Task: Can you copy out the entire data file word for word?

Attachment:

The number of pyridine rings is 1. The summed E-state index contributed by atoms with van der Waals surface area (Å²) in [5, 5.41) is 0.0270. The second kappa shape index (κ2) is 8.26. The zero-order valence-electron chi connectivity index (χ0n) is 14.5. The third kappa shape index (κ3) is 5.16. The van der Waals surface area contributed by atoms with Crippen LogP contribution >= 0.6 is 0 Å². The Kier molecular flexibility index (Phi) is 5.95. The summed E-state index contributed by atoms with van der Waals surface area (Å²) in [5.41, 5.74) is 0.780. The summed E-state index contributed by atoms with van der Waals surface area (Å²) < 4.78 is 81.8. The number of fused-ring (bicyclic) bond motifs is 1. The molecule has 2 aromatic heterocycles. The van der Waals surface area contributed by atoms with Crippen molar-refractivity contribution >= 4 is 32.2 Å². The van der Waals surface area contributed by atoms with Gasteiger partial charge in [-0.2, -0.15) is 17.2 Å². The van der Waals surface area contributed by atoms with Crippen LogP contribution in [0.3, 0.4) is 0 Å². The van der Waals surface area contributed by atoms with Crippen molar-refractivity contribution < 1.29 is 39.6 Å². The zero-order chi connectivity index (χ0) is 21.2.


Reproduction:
The number of pyridine rings is 1. The summed E-state index contributed by atoms with van der Waals surface area (Å²) in [5, 5.41) is 0.0270. The second kappa shape index (κ2) is 8.26. The zero-order valence-electron chi connectivity index (χ0n) is 14.5. The third kappa shape index (κ3) is 5.16. The van der Waals surface area contributed by atoms with Crippen LogP contribution >= 0.6 is 0 Å². The Kier molecular flexibility index (Phi) is 5.95. The summed E-state index contributed by atoms with van der Waals surface area (Å²) in [5.41, 5.74) is 0.780. The summed E-state index contributed by atoms with van der Waals surface area (Å²) < 4.78 is 81.8. The number of fused-ring (bicyclic) bond motifs is 1. The molecule has 2 aromatic heterocycles. The van der Waals surface area contributed by atoms with Crippen molar-refractivity contribution >= 4 is 32.2 Å². The van der Waals surface area contributed by atoms with Gasteiger partial charge in [-0.2, -0.15) is 17.2 Å². The van der Waals surface area contributed by atoms with Crippen LogP contribution in [0.3, 0.4) is 0 Å². The van der Waals surface area contributed by atoms with Crippen molar-refractivity contribution < 1.29 is 39.6 Å². The zero-order chi connectivity index (χ0) is 21.2.